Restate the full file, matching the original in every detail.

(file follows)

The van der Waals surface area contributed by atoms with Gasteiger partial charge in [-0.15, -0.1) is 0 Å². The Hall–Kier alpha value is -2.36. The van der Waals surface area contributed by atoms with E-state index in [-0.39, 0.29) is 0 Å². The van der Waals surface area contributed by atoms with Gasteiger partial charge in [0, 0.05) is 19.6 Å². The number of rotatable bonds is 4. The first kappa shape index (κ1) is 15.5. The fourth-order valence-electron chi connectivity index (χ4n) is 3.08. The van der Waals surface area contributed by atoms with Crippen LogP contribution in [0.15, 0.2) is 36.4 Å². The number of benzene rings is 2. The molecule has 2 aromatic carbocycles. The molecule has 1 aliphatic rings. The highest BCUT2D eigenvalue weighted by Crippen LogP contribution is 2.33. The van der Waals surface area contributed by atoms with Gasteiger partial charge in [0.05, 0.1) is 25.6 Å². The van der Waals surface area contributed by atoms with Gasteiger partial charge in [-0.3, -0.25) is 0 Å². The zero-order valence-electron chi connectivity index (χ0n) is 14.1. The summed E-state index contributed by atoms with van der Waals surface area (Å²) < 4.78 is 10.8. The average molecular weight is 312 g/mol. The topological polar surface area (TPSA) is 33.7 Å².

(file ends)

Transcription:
The van der Waals surface area contributed by atoms with Gasteiger partial charge in [-0.15, -0.1) is 0 Å². The Hall–Kier alpha value is -2.36. The van der Waals surface area contributed by atoms with E-state index in [-0.39, 0.29) is 0 Å². The van der Waals surface area contributed by atoms with Gasteiger partial charge in [0, 0.05) is 19.6 Å². The number of rotatable bonds is 4. The first kappa shape index (κ1) is 15.5. The fourth-order valence-electron chi connectivity index (χ4n) is 3.08. The van der Waals surface area contributed by atoms with Crippen LogP contribution in [0.15, 0.2) is 36.4 Å². The number of benzene rings is 2. The molecule has 2 aromatic carbocycles. The molecule has 1 aliphatic rings. The highest BCUT2D eigenvalue weighted by Crippen LogP contribution is 2.33. The van der Waals surface area contributed by atoms with Gasteiger partial charge in [0.05, 0.1) is 25.6 Å². The van der Waals surface area contributed by atoms with Gasteiger partial charge in [-0.3, -0.25) is 0 Å². The zero-order valence-electron chi connectivity index (χ0n) is 14.1. The summed E-state index contributed by atoms with van der Waals surface area (Å²) < 4.78 is 10.8. The average molecular weight is 312 g/mol. The topological polar surface area (TPSA) is 33.7 Å².